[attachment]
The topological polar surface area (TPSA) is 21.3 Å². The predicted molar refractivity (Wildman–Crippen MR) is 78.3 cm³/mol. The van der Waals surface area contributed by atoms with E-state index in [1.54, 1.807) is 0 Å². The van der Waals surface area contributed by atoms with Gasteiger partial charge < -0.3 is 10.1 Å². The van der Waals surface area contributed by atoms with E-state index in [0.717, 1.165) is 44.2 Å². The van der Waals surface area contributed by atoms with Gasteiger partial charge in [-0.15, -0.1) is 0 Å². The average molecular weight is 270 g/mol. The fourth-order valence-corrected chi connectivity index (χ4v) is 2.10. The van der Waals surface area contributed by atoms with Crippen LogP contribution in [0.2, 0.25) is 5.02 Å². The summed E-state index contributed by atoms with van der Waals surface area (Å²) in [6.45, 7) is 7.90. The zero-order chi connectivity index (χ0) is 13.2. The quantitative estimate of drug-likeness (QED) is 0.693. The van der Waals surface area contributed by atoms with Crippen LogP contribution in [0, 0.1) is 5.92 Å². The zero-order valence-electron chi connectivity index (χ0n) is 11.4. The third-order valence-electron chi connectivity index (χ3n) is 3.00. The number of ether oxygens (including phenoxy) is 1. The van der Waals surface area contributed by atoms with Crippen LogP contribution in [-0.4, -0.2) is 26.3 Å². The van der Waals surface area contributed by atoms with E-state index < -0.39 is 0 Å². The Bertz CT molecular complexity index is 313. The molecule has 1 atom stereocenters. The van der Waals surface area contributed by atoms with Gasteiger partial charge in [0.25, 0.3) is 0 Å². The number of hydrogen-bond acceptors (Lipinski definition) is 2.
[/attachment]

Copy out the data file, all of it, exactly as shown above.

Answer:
The topological polar surface area (TPSA) is 21.3 Å². The predicted molar refractivity (Wildman–Crippen MR) is 78.3 cm³/mol. The van der Waals surface area contributed by atoms with E-state index in [1.54, 1.807) is 0 Å². The van der Waals surface area contributed by atoms with Gasteiger partial charge < -0.3 is 10.1 Å². The van der Waals surface area contributed by atoms with E-state index in [0.717, 1.165) is 44.2 Å². The van der Waals surface area contributed by atoms with Gasteiger partial charge in [-0.15, -0.1) is 0 Å². The average molecular weight is 270 g/mol. The fourth-order valence-corrected chi connectivity index (χ4v) is 2.10. The van der Waals surface area contributed by atoms with Crippen LogP contribution in [0.2, 0.25) is 5.02 Å². The summed E-state index contributed by atoms with van der Waals surface area (Å²) in [6.45, 7) is 7.90. The zero-order chi connectivity index (χ0) is 13.2. The quantitative estimate of drug-likeness (QED) is 0.693. The van der Waals surface area contributed by atoms with Crippen LogP contribution in [0, 0.1) is 5.92 Å². The zero-order valence-electron chi connectivity index (χ0n) is 11.4. The third-order valence-electron chi connectivity index (χ3n) is 3.00. The number of ether oxygens (including phenoxy) is 1. The van der Waals surface area contributed by atoms with Crippen LogP contribution in [-0.4, -0.2) is 26.3 Å². The van der Waals surface area contributed by atoms with E-state index < -0.39 is 0 Å². The Bertz CT molecular complexity index is 313. The molecule has 1 atom stereocenters. The van der Waals surface area contributed by atoms with Gasteiger partial charge in [0.25, 0.3) is 0 Å². The number of hydrogen-bond acceptors (Lipinski definition) is 2.